Impact of Catastrophic Risks on Insurance

Author:Roxana Ionescu, Paul Tanasescu
Position:Senior Lecturer, PhD, 'Dimitrie Cantemir' Christian University, Bucharest, Romania/Senior Lecturer, Phd, University of Economic Studies, Bucharest, Romania
European Integration - Realities and Perspectives. Proceedings 2020
Impact of Catastrophic Risks on Insurance
Roxana Ionescu1, Paul Tănăsescu2
Abstract: Like many other regions of the world, the European Union is vulnerable to almost all types of
natural disasters. The damage history of each European country confirms this. Disasters not only cause loss of
human lives, but also material damage that amounts to billions of euros every year, affecting stability,
economic growth and economic relations between member states. In a much broader context, in 1996 the
European Humanitarian Aid Service set up a disaster preparedness program for catastrophic risks, named
DIPECHO (Disaster Preparedness ECHO). Since 1987, the European Co uncil has established an agreement
open to all European countries , including the Russian Federation, entitled Europe - major risks. This
intergovernmental agreement is a vast platform for cooperation in the field of major natural and technological
risks between all European countries. The Green Paper on insurance agains t natural and man-made disasters,
which is a basic document in the actions of European countries to strengthen the management o f catastrophic
and non-catastrophic risks. The paper aims to present th e main risks that have occurred in Europe, their
intensity of production, the affected countries and their influence on the insurance market.
Keywords: insurance; insurable risk; catastrophe; international strategy
If we observe the evolution of the human society, we note that mankind has tried over time to control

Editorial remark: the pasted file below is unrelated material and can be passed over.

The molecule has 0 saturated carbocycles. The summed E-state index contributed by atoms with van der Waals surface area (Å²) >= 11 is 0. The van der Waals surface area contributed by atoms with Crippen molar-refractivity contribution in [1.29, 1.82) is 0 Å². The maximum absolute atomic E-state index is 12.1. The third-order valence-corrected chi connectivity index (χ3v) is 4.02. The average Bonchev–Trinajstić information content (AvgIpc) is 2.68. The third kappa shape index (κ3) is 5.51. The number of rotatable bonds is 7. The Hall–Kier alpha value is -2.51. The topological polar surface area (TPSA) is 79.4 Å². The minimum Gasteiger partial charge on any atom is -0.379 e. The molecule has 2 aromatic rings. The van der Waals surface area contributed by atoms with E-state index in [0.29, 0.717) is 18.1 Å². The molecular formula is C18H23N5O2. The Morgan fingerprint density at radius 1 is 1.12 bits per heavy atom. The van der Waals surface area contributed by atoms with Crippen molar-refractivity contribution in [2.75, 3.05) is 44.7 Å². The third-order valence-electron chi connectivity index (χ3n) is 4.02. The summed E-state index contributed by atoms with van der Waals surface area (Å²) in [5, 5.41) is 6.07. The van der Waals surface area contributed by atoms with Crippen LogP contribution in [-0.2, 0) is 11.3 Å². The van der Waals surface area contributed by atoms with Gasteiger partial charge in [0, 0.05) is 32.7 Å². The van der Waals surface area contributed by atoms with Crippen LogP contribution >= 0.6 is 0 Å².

nature through various means. Regardless of the current development of the humanity, we notice that,
unfortunately, controlling nature is not possible. Natural disasters that hit different regions are an
example of this fact (hurricanes, catastrophic floods, collapse of mining galleries, earthquakes).
Romania is not bypassed by them. We remember the catastrophic floods of recent years, followed by
periods of prolonged drought. Also, many of us remember the strong earthquake of March 4, 19773
that caused great material damage and loss of life.
Apart from these natural risks, there are all kinds of car accidents that occur on public roads. In
addition, the media presents daily acts of robbery, theft, etc. that seem to multiply with the
development of human society. Many companies go bankrupt, thus affecting other economic agents
and at national level the country's economy. Also, with the development of science and technology,
new risks appear, unknown until then, that affect our daily lives, property, or even economic life.
We enjoy some risks. We can win the lottery - risk of enrichment. We can have enviable health and
live a long life - risk of survival. But we do not like all risks. We can get sick - risk of morbidity. We
can die from various causes - risk of death. We can have an accident - risk of accident.
1 Senior Lecturer, PhD, “Dimitrie Cantemir” Christian University, Bucharest, Romania, Adress: Blvd. Splaiul Unirii,
Bucharest, Romania, Corresponding Author:
2 Senior Lecturer, Phd, University of Economic Studies, Bucharest, Romania, Adress: str. Mihail Moxa, Bucharest,
Romania, E-mail:
3Known as the ‘77 Earthquake, it was an earthquake with a magnitude of 7.2 and a duration of 55 seconds. It caused,
according to official sources of the time, 1578 human casualties, approximately 11,300 injured and significant material

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